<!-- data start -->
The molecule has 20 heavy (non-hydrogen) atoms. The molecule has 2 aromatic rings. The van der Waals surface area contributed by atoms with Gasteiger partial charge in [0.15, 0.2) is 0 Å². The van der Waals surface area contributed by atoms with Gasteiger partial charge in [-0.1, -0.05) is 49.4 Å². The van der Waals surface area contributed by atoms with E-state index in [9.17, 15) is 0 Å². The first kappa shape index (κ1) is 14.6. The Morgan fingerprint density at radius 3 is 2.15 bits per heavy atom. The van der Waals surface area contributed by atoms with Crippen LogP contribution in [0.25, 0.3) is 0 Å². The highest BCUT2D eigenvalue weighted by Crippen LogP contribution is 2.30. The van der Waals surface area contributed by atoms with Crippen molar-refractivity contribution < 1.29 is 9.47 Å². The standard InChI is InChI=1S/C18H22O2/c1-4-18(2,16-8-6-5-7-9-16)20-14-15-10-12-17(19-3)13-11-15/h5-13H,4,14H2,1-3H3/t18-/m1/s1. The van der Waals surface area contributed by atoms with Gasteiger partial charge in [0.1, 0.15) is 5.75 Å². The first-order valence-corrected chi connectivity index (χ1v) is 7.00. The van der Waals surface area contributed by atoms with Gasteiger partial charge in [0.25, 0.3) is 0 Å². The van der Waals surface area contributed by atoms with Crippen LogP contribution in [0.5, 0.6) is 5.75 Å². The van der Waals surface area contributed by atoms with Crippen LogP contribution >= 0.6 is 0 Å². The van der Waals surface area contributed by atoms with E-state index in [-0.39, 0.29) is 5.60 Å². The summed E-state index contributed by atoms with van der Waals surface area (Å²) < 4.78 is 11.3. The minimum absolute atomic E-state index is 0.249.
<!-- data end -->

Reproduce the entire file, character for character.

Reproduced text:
The molecule has 20 heavy (non-hydrogen) atoms. The molecule has 2 aromatic rings. The van der Waals surface area contributed by atoms with Gasteiger partial charge in [0.15, 0.2) is 0 Å². The van der Waals surface area contributed by atoms with Gasteiger partial charge in [-0.1, -0.05) is 49.4 Å². The van der Waals surface area contributed by atoms with E-state index in [9.17, 15) is 0 Å². The first kappa shape index (κ1) is 14.6. The Morgan fingerprint density at radius 3 is 2.15 bits per heavy atom. The van der Waals surface area contributed by atoms with Crippen LogP contribution in [0.25, 0.3) is 0 Å². The highest BCUT2D eigenvalue weighted by Crippen LogP contribution is 2.30. The van der Waals surface area contributed by atoms with Crippen molar-refractivity contribution < 1.29 is 9.47 Å². The standard InChI is InChI=1S/C18H22O2/c1-4-18(2,16-8-6-5-7-9-16)20-14-15-10-12-17(19-3)13-11-15/h5-13H,4,14H2,1-3H3/t18-/m1/s1. The van der Waals surface area contributed by atoms with Gasteiger partial charge in [0.1, 0.15) is 5.75 Å². The first-order valence-corrected chi connectivity index (χ1v) is 7.00. The van der Waals surface area contributed by atoms with Gasteiger partial charge in [0.25, 0.3) is 0 Å². The van der Waals surface area contributed by atoms with Crippen LogP contribution in [0.5, 0.6) is 5.75 Å². The van der Waals surface area contributed by atoms with Crippen LogP contribution >= 0.6 is 0 Å². The van der Waals surface area contributed by atoms with E-state index in [-0.39, 0.29) is 5.60 Å². The summed E-state index contributed by atoms with van der Waals surface area (Å²) < 4.78 is 11.3. The minimum absolute atomic E-state index is 0.249.